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Cardinals Run Game Balance Off to Promising Start

The Arizona Cardinals held the ball for over 10 minutes in the fourth quarter last week against the Tennessee Titans.

The Cardinals needed to rely on the run game to wrap up last Sunday's 38-13 victory over Tennessee. 

Quarterback Kyler Murray passed the ball 22 times in the first half to just 10 in the second, while Arizona ran an additional five times. 

The ground game was steady with an average of 4.1 yards per carry. Importantly, it kept the clock and the chains moving. 

"I was really impressed from about the middle of the third quarter on," head coach Kliff Kingsbury said Friday. "We were able to run the football when they knew it was coming. That's a physical defense, and we were still able to make yards, make first downs. I think we held the ball over 10 minutes in that fourth quarter, just running it. That was a good sign for moving forward."


Arizona held the ball for 17:40 in the second half and 10:15 in the fourth quarter. 

The Cardinals finished in the top 10 in the league in adjusted line yards and stuffed percentage last week, a promising start for the offensive line working with two new starters. 

Rodney Hudson now lines up at center and second-year pro Josh Jones at right guard, joining returning starters D.J. Humphries, Justin Pugh and Kelvin Beachum.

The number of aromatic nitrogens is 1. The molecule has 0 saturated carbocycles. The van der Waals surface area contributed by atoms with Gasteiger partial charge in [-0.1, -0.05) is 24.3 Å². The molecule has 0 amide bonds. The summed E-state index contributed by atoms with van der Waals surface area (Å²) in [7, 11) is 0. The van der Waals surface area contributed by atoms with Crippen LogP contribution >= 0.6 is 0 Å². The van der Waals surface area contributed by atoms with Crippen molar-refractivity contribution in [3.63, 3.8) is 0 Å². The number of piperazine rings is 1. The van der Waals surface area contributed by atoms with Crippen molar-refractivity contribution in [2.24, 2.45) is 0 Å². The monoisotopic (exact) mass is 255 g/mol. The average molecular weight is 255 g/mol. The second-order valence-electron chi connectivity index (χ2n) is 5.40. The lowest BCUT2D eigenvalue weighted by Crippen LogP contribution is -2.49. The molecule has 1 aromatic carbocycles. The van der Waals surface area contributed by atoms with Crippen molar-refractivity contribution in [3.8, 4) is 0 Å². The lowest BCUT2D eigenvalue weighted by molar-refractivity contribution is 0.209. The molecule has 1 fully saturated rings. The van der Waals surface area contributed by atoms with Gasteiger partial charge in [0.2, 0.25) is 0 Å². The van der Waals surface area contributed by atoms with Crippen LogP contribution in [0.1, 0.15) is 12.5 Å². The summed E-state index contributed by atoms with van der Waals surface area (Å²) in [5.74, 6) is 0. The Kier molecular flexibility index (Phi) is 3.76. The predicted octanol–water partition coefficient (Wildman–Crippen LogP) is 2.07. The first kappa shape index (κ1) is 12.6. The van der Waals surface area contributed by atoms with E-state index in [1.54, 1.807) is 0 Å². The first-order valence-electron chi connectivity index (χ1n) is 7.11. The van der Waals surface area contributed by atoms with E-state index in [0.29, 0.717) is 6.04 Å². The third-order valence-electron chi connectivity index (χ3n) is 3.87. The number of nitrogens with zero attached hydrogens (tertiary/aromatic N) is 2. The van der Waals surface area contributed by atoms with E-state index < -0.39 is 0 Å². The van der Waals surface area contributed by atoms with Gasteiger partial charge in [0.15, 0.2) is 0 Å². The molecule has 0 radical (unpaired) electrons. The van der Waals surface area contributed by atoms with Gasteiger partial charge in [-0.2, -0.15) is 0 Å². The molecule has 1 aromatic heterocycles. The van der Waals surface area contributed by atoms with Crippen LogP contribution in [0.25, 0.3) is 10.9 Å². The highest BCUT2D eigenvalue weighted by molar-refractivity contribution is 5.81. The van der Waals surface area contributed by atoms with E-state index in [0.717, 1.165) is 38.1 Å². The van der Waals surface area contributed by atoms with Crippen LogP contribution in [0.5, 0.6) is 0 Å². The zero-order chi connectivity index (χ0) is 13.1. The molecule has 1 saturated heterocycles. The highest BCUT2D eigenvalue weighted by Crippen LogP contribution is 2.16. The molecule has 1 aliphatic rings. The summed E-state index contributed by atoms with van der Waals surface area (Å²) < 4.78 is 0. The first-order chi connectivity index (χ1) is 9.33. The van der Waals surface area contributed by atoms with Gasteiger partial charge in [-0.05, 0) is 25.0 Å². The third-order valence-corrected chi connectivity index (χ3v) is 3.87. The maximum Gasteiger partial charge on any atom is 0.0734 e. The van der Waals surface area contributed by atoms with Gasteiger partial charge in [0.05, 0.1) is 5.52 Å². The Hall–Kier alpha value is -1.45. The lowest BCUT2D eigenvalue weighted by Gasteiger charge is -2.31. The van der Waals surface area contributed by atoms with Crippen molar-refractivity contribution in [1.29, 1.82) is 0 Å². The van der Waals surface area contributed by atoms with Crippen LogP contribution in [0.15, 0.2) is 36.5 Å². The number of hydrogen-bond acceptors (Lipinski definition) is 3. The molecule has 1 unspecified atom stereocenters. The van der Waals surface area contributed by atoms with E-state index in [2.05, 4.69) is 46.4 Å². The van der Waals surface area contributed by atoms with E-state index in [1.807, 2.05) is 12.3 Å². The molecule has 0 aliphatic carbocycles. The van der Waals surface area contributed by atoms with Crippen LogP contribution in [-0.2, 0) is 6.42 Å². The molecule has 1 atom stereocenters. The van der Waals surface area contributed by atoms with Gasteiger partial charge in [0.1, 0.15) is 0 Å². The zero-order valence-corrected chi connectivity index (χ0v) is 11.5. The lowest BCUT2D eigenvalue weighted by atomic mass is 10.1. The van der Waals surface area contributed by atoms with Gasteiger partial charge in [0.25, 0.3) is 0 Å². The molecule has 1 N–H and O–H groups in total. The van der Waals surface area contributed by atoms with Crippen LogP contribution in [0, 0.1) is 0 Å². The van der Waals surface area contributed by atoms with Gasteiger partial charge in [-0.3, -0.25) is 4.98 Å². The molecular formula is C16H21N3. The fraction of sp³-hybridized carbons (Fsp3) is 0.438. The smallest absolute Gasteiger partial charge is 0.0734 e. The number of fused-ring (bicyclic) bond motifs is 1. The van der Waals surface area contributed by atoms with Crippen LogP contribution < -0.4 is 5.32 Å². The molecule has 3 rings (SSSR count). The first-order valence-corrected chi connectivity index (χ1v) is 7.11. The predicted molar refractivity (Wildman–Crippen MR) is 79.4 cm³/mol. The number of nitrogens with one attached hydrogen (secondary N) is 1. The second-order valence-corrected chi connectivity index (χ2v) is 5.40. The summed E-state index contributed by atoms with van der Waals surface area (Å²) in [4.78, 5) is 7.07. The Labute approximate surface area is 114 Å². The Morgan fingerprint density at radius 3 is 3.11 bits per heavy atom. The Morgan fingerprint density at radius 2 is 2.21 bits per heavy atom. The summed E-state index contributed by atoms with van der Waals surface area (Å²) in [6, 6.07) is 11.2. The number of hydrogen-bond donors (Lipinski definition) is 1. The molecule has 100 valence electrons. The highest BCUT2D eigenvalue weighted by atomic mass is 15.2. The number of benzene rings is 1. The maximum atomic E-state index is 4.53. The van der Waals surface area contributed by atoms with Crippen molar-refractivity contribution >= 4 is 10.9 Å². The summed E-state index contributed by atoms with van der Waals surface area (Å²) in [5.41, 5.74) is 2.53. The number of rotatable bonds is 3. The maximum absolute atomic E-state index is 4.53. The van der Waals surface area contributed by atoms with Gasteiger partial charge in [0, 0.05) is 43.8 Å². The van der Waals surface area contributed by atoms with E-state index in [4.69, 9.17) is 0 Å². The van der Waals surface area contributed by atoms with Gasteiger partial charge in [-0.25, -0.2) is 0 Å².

"Me and Hump, we've been working together, we feel really great about a lot of our combination blocks," Pugh said Thursday. "Working with Rodney, getting a feel for that, me being out (COVID-19) definitely hurt that progression. But he's a pro's pro and we picked it up where we left off."

The wrinkle within the Cardinals running game is Murray, who can make a chunk play out of thin air if given any space. 

Pugh notes that it's complicated to block when Murray scrambles because the line does not know exactly where he is sometimes. Hudson said the trick is to continue to block and adjusting to where the defender is shifting. 

But, the Cardinals cannot rely solely on Murray to lead the rush. Last year, teams keyed in on him, forcing the Cardinals run game inside where it struggled statistically. 

Murray had just 20 of Arizona's 136 rushing yards on Sunday with 63 coming from Chase Edmonds and 53 from James Conner, a well-balanced attack. 

"We've still got a long ways to go figuring out what runs we're comfortable with running against certain teams against certain looks," Edmonds said Tuesday. "It's Week 1. We want to really just build on it. We had solid numbers as a whole running unit. 

"Anytime as a team that you can rush over 100, it's a solid job. But of course, obviously, we're always looking to improve."

Sunday was just one game, but the Cardinals being able to rely on the ground game to close out wins could be a recurring test this season.